Juvenile Court Judge Darlene Wanda Mears on Tuesday became the second

Superior Court judge in Lake County to be ousted from the bench since the

public began voting on retentions in 1973.

The first was Andrew Giorgi, a criminal court justice, who was voted off the

bench in 1977.

Despite fund-raisers, public appearances and campaign signs posted

throughout the county, Mears did not rally enough support to retain her

judicial seat.

Mears could not be reached for comment.

Mears was the target of media attention last week when the Lake County

Democratic Central Commitee publicly opposed her retention and that of Superior

Court Judges James Danikolas and Morton B. Kanz.

Nevertheless, voters chose to retain Danikolas and Kanz.

There were 57,262 votes for Mears' retention and 61,551 against. Danikolas'

vote was 64,359 for and 45,026 against, and Kanz received 66,326 for and 42,730


Danikolas said Tuesday he was happy about his retention. He worked at the

downtown Gary court since 1977.

"I'm very pleased and relieved," he said.

Kanz could not be reached for comment.

The central committee dropped its campaign against Danikolas and Kanz, who

filed a lawsuit against the commitee claiming its action violated state law

prohibiting political organizations from getting involved in judicial retention

contests. The suit was resolved by an agreement as soon as it was filed last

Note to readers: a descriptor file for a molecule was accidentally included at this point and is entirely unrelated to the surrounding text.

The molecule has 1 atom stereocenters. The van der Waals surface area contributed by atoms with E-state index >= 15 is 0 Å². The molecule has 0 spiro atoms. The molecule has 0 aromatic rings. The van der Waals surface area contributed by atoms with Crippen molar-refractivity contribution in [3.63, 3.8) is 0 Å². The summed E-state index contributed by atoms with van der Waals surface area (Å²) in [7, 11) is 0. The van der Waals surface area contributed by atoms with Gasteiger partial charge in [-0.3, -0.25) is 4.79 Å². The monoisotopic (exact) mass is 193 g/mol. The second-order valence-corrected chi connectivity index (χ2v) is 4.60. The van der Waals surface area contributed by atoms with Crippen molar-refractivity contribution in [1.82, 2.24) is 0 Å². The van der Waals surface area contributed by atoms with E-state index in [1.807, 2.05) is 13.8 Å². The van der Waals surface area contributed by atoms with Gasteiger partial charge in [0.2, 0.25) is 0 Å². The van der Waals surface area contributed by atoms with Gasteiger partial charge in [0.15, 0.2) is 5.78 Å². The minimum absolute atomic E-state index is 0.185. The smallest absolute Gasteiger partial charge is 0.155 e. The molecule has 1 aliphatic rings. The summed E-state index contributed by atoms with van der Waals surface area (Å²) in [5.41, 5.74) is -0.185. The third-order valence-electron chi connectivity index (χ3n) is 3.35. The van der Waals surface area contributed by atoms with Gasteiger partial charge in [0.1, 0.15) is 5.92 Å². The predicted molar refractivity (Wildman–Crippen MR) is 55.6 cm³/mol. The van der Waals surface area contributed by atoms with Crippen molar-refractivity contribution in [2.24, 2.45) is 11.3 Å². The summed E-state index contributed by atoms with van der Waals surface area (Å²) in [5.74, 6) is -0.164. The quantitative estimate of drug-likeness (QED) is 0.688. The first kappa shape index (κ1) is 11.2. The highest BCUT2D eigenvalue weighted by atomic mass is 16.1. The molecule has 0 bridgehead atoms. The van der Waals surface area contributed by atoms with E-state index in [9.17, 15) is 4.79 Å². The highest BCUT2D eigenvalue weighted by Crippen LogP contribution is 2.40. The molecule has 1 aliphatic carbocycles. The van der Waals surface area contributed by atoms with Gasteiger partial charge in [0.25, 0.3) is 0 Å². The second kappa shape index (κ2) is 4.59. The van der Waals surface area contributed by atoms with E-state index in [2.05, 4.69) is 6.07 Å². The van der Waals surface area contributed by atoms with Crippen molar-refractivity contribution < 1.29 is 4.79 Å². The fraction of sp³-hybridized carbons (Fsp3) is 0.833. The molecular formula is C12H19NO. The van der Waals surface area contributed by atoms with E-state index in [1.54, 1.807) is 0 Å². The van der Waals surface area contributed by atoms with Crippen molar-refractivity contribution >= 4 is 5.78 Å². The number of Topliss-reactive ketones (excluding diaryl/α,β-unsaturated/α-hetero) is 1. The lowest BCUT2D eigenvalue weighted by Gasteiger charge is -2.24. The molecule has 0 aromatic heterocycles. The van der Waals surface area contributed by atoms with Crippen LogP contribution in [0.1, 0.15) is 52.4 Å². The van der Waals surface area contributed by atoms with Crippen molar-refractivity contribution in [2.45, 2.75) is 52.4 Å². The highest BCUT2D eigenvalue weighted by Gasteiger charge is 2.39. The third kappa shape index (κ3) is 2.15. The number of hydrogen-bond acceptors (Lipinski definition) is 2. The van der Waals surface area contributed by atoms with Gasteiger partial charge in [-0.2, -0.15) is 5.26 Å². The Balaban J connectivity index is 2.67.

Danikolas said he was "shocked" when he heard about the initial opposition

from the central committee.

"I never expected it," he said. "I was pleased that an agreement was

worked out."

Democratic Party Chairman Robert Pastrick said the opposition by the central

committee was an effort to alert lawmakers that the county wants a system in

which judges are elected by popular vote, not appointed by the governor and

retained on a ballot every six years.

The committee continued its campaign against Mears until it was halted by

Superior Court Judge James Richard who said the action violated state law.

Danikolas said Mears' ousting was a "big surprise."

He attributes the action to a combination of allegations about Mears' use of

employees' time and the opposition from the Democratic Central Commitee.

Mears has allegedly been using public employees and equipment for her

private use. Reports on the allegations prompted an investigation by Indiana

State Police.

The investigation uncovered evidence that was given to the Lake County grand

jury, but it has yet to rule on the matter.